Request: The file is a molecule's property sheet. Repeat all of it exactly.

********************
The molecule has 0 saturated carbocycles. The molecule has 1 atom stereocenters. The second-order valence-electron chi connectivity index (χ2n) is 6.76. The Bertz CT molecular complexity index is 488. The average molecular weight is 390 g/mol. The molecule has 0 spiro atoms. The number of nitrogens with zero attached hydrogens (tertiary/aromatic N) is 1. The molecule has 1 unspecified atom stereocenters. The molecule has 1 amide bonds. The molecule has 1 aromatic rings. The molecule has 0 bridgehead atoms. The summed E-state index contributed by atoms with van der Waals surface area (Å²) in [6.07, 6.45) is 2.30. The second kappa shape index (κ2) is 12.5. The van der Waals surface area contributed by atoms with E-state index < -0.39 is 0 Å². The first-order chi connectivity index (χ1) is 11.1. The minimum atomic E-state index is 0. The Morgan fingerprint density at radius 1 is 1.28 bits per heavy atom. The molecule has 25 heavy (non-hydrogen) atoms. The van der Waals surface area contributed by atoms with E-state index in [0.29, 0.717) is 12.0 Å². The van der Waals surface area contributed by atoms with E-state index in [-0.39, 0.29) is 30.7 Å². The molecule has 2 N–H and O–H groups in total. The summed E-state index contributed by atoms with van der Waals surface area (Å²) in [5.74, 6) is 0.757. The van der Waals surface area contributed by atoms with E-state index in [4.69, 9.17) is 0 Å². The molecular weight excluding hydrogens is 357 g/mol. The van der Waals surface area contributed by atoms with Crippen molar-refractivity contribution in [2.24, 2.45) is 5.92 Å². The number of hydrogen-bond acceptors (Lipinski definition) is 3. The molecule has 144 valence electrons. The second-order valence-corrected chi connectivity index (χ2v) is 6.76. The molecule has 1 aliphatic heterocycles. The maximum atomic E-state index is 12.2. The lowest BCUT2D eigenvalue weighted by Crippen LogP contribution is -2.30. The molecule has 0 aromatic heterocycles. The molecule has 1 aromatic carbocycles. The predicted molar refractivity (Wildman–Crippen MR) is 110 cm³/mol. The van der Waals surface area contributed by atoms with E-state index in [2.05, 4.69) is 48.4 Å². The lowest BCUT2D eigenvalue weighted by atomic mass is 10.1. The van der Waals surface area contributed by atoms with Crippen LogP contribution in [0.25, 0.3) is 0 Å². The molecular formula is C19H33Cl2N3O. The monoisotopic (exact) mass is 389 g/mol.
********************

The molecule has 0 saturated carbocycles. The molecule has 1 atom stereocenters. The second-order valence-electron chi connectivity index (χ2n) is 6.76. The Bertz CT molecular complexity index is 488. The average molecular weight is 390 g/mol. The molecule has 0 spiro atoms. The number of nitrogens with zero attached hydrogens (tertiary/aromatic N) is 1. The molecule has 1 unspecified atom stereocenters. The molecule has 1 amide bonds. The molecule has 1 aromatic rings. The molecule has 0 bridgehead atoms. The summed E-state index contributed by atoms with van der Waals surface area (Å²) in [6.07, 6.45) is 2.30. The second kappa shape index (κ2) is 12.5. The van der Waals surface area contributed by atoms with E-state index < -0.39 is 0 Å². The first-order chi connectivity index (χ1) is 11.1. The minimum atomic E-state index is 0. The Morgan fingerprint density at radius 1 is 1.28 bits per heavy atom. The molecule has 25 heavy (non-hydrogen) atoms. The van der Waals surface area contributed by atoms with E-state index in [0.29, 0.717) is 12.0 Å². The van der Waals surface area contributed by atoms with E-state index in [-0.39, 0.29) is 30.7 Å². The molecule has 2 N–H and O–H groups in total. The summed E-state index contributed by atoms with van der Waals surface area (Å²) in [5.74, 6) is 0.757. The van der Waals surface area contributed by atoms with E-state index in [4.69, 9.17) is 0 Å². The molecular weight excluding hydrogens is 357 g/mol. The van der Waals surface area contributed by atoms with Crippen molar-refractivity contribution in [2.24, 2.45) is 5.92 Å². The number of hydrogen-bond acceptors (Lipinski definition) is 3. The molecule has 144 valence electrons. The second-order valence-corrected chi connectivity index (χ2v) is 6.76. The molecule has 1 aliphatic heterocycles. The maximum atomic E-state index is 12.2. The lowest BCUT2D eigenvalue weighted by Crippen LogP contribution is -2.30. The molecule has 0 aromatic heterocycles. The molecule has 1 aromatic carbocycles. The predicted molar refractivity (Wildman–Crippen MR) is 110 cm³/mol. The van der Waals surface area contributed by atoms with E-state index in [2.05, 4.69) is 48.4 Å². The lowest BCUT2D eigenvalue weighted by atomic mass is 10.1. The van der Waals surface area contributed by atoms with Crippen LogP contribution in [0.25, 0.3) is 0 Å². The molecular formula is C19H33Cl2N3O. The monoisotopic (exact) mass is 389 g/mol.